Sunday, February 14, 2021

Ensemble Is the New Mob

Back in 2017, my team gave "mob programming" a try, a collaborative approach to product development that was new to us back then. We made really good experiences so that I started to spread the word and introduced more teams and people at my company to this social approach. I started giving workshops and talks about it, I initiated cross-team groups learning together using this approach, I enjoyed any opportunity in my free time where I could hone my skills in a group, I even joined the program team for the Mob Programming Conference to get practitioners together and gain new ones. Always talking about a mob, only interchanging the activity depending on where our focus was: mob programming, mob testing, mob documentation writing, mob presentation crafting, and so on.

Over the years, the concept became more known across teams at my company. Mental models of what it entailed differed, yet people acknowledged that solo work or pairing weren't the only options, they realized you can also get work done synchronously in a group setting. They saw benefits and several people built upon the idea and tried the approach in various contexts, from learning settings to solving a real problem at hand, from on demand initiatives to a full time working mode.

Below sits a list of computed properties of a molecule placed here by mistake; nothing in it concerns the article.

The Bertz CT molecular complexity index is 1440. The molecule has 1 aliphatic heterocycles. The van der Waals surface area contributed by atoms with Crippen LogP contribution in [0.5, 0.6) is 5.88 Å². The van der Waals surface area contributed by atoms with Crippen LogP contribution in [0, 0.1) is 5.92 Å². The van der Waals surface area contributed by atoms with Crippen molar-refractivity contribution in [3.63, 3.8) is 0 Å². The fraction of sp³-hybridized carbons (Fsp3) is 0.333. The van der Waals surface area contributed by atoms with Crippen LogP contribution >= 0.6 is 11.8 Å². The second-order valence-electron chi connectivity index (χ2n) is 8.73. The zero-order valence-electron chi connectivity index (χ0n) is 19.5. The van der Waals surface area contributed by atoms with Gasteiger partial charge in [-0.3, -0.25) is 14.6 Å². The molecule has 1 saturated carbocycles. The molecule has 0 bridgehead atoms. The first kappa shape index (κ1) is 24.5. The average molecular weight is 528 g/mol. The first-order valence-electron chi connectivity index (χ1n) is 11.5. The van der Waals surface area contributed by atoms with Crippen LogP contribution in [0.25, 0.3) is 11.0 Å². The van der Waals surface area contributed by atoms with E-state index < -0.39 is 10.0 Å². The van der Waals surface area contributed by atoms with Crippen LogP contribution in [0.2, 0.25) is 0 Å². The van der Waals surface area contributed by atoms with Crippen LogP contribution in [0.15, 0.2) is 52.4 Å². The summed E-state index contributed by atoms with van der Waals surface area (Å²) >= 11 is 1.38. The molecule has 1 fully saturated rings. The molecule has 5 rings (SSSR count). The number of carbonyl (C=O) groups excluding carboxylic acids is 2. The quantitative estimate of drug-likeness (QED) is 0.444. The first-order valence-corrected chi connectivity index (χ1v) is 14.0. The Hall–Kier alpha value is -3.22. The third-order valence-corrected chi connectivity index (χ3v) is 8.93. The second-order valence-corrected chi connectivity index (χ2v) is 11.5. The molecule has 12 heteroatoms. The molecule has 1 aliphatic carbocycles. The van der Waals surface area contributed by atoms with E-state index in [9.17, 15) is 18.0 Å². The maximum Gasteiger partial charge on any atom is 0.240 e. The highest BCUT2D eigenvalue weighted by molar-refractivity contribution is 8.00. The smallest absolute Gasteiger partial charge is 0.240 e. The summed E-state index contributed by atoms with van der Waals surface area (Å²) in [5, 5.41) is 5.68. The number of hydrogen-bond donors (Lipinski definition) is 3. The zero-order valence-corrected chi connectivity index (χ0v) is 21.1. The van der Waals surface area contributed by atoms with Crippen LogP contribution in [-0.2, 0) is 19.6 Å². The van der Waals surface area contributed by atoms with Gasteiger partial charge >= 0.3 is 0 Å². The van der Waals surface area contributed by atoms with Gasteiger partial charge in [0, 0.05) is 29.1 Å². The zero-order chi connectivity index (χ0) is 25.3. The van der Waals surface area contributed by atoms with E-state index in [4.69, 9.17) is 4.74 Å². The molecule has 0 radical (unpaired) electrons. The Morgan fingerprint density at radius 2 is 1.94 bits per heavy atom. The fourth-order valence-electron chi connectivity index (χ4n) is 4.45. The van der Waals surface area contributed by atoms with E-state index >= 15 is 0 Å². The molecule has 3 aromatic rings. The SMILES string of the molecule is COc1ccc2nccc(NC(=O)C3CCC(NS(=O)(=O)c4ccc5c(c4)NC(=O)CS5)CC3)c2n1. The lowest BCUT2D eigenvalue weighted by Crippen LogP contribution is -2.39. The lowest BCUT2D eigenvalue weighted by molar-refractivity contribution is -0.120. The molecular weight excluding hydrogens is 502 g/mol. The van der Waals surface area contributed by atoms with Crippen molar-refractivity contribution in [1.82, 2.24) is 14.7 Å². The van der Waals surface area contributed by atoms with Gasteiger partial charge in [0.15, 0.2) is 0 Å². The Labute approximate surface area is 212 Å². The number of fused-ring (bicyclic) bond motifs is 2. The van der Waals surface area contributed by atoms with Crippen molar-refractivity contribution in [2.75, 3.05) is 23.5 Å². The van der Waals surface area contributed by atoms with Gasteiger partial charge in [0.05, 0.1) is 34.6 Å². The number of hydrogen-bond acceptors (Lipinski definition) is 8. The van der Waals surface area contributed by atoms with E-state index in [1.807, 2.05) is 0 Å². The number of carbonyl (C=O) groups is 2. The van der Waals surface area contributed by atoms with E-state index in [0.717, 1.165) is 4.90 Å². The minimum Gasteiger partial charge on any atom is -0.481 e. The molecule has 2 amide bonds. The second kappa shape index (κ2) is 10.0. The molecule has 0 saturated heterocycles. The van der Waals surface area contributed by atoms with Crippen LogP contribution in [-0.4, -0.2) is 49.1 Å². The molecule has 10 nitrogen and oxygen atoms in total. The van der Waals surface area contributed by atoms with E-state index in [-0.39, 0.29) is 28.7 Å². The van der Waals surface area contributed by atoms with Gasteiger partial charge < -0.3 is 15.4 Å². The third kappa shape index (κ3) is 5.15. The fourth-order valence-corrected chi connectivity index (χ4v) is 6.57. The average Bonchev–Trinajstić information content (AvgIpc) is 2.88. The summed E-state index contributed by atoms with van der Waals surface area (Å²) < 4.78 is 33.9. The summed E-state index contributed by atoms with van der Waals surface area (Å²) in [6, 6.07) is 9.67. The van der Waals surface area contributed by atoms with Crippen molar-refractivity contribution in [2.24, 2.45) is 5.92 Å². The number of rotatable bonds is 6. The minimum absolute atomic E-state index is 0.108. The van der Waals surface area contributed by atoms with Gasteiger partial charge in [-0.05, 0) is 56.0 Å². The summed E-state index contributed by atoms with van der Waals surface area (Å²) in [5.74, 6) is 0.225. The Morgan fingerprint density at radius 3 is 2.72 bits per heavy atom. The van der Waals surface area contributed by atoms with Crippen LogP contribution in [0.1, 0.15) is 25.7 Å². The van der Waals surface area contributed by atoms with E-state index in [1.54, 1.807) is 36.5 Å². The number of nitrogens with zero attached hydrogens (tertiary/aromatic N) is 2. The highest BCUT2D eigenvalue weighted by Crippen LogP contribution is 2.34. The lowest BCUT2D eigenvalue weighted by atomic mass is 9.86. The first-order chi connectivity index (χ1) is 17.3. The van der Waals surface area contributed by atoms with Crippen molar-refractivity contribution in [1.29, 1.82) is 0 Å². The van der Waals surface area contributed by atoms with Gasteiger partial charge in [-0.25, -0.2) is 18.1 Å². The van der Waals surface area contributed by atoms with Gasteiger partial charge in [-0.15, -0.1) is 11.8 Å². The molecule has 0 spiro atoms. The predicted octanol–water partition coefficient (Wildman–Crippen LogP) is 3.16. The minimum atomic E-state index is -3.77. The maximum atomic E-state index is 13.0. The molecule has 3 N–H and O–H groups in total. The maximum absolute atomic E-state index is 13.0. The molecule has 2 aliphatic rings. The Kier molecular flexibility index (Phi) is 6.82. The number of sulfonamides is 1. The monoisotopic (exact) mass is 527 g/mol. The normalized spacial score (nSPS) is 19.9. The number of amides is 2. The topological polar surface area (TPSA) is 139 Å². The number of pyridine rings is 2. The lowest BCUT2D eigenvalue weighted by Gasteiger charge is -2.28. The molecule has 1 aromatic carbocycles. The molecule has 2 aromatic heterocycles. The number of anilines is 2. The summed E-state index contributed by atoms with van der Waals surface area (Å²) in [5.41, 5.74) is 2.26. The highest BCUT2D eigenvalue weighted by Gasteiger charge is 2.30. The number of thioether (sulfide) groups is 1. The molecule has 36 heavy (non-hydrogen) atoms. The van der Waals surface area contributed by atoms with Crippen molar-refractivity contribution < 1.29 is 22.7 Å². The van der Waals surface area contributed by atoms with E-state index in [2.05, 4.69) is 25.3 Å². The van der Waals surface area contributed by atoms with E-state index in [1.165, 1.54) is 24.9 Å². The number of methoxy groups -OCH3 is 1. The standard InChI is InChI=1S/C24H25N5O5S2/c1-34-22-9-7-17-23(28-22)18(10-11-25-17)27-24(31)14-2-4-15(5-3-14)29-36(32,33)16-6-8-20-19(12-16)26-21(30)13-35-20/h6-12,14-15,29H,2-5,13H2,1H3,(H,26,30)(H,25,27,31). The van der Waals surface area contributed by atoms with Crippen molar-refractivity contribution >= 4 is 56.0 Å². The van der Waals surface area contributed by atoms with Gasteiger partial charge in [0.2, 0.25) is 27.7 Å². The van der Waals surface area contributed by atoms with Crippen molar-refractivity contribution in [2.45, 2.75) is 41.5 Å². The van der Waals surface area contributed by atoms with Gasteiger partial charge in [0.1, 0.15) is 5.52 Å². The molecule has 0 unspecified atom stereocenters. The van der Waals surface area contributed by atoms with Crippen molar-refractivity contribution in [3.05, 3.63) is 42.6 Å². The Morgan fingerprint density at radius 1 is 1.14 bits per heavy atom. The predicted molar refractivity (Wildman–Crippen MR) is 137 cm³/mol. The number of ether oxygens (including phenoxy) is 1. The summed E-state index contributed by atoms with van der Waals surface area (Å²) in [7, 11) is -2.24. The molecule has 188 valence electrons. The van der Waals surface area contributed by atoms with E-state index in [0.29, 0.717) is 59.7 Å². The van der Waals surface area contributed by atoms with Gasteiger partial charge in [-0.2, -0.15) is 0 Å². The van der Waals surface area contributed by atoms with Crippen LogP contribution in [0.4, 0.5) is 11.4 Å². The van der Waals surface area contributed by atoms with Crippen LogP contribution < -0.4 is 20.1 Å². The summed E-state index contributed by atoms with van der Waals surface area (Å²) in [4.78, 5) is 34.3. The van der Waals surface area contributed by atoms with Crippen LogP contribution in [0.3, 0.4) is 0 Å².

Beginning of February, one colleague from another team shared an observation with me. They noticed I was speaking about an "ensemble" these days instead of the "mob". They were curious to learn about the background of this switch and if both terms referred to the same approach. It really made me smile - what a great learning opportunity! For everyone who might have had the same question, here's what I answered.

Both terms "ensemble" and "mob" refer to the same approach. People had been looking for a replacement term for many years to get rid of the negative connotations of the "mob" which was perceived as problematic. Many people had been appalled by the term "mob" and hence didn't want to give it a try. Thinking of bullying or lynch mobs, the term is triggering trauma. Since last year we now finally have a new term that's a lot more inclusive: the ensemble. It's already been taken up and lived by many leading experts like Emily Bache and Lisa Crispin. The term was found by Maaret Pyhäjärvi and Denise Yu and you can read more about the origins in Maaret's blog post introducing the ensemble.

Personally, I made the switch in September 2020 when giving my talk "A Story of Mob Programming, Testing, and Everything" (nowadays "A Story of Ensemble Programming, Testing, and Everything") for the Agile Testing Days webinar series. This is the talk where you can hear my own take on why the terms you choose are impactful and how changing our language can reduce harm.

Inside my company, I haven't been actively advertising the term switch. I just continuously used ensemble as the new one; sometimes adding "formerly known as mob" to make it easier for people to know which approach I was referring to. Given this, I was really happy when my colleague asked me about the term ensemble, appreciated my explanation, and shared they will introduce the new term to their team in which they frequently use the approach.

Language allows us to express ourselves, and it shapes the understanding of our world. Language matters. Changing my language to the term ensemble is a little thing to do for me and matters a lot to someone else (kudos to Gitte Klitgaard for such wisdom). So, ensemble it is.

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